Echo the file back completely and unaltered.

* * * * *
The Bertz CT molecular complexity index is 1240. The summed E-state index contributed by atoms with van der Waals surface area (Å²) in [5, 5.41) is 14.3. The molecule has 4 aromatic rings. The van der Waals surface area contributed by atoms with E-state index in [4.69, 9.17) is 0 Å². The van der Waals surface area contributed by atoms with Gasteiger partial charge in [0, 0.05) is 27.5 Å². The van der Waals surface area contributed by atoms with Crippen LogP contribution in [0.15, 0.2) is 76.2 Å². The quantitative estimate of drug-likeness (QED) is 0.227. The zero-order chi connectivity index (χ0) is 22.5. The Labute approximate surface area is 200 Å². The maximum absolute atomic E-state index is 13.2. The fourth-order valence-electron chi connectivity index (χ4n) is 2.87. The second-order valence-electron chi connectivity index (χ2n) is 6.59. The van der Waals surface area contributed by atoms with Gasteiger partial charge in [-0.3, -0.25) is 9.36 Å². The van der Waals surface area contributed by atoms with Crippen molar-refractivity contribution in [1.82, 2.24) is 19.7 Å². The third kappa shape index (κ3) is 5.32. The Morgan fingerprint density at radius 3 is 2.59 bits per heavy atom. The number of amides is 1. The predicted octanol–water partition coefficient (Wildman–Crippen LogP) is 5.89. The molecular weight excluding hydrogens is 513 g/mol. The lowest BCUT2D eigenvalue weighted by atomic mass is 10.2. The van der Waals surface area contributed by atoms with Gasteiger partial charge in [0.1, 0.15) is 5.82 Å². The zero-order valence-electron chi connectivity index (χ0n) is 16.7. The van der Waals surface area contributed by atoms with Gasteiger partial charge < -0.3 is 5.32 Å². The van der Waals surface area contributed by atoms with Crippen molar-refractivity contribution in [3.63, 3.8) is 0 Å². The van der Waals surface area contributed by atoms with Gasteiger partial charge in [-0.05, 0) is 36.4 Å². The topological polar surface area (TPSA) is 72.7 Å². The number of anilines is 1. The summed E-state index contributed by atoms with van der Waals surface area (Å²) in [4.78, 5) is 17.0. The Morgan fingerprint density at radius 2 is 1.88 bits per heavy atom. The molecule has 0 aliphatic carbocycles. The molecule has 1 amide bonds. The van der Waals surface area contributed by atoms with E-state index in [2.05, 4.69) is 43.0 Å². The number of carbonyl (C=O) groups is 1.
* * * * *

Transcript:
The Bertz CT molecular complexity index is 1240. The summed E-state index contributed by atoms with van der Waals surface area (Å²) in [5, 5.41) is 14.3. The molecule has 4 aromatic rings. The van der Waals surface area contributed by atoms with E-state index in [4.69, 9.17) is 0 Å². The van der Waals surface area contributed by atoms with Gasteiger partial charge in [0, 0.05) is 27.5 Å². The van der Waals surface area contributed by atoms with Crippen LogP contribution in [0.15, 0.2) is 76.2 Å². The quantitative estimate of drug-likeness (QED) is 0.227. The zero-order chi connectivity index (χ0) is 22.5. The Labute approximate surface area is 200 Å². The maximum absolute atomic E-state index is 13.2. The fourth-order valence-electron chi connectivity index (χ4n) is 2.87. The second-order valence-electron chi connectivity index (χ2n) is 6.59. The van der Waals surface area contributed by atoms with Gasteiger partial charge in [-0.3, -0.25) is 9.36 Å². The van der Waals surface area contributed by atoms with Crippen molar-refractivity contribution in [1.82, 2.24) is 19.7 Å². The third kappa shape index (κ3) is 5.32. The Morgan fingerprint density at radius 3 is 2.59 bits per heavy atom. The number of amides is 1. The predicted octanol–water partition coefficient (Wildman–Crippen LogP) is 5.89. The molecular weight excluding hydrogens is 513 g/mol. The lowest BCUT2D eigenvalue weighted by atomic mass is 10.2. The van der Waals surface area contributed by atoms with Gasteiger partial charge in [0.1, 0.15) is 5.82 Å². The zero-order valence-electron chi connectivity index (χ0n) is 16.7. The van der Waals surface area contributed by atoms with Gasteiger partial charge < -0.3 is 5.32 Å². The van der Waals surface area contributed by atoms with Crippen molar-refractivity contribution in [3.63, 3.8) is 0 Å². The van der Waals surface area contributed by atoms with Gasteiger partial charge in [-0.05, 0) is 36.4 Å². The topological polar surface area (TPSA) is 72.7 Å². The number of anilines is 1. The summed E-state index contributed by atoms with van der Waals surface area (Å²) in [4.78, 5) is 17.0. The Morgan fingerprint density at radius 2 is 1.88 bits per heavy atom. The molecule has 0 aliphatic carbocycles. The molecule has 1 amide bonds. The van der Waals surface area contributed by atoms with E-state index in [2.05, 4.69) is 43.0 Å². The number of carbonyl (C=O) groups is 1.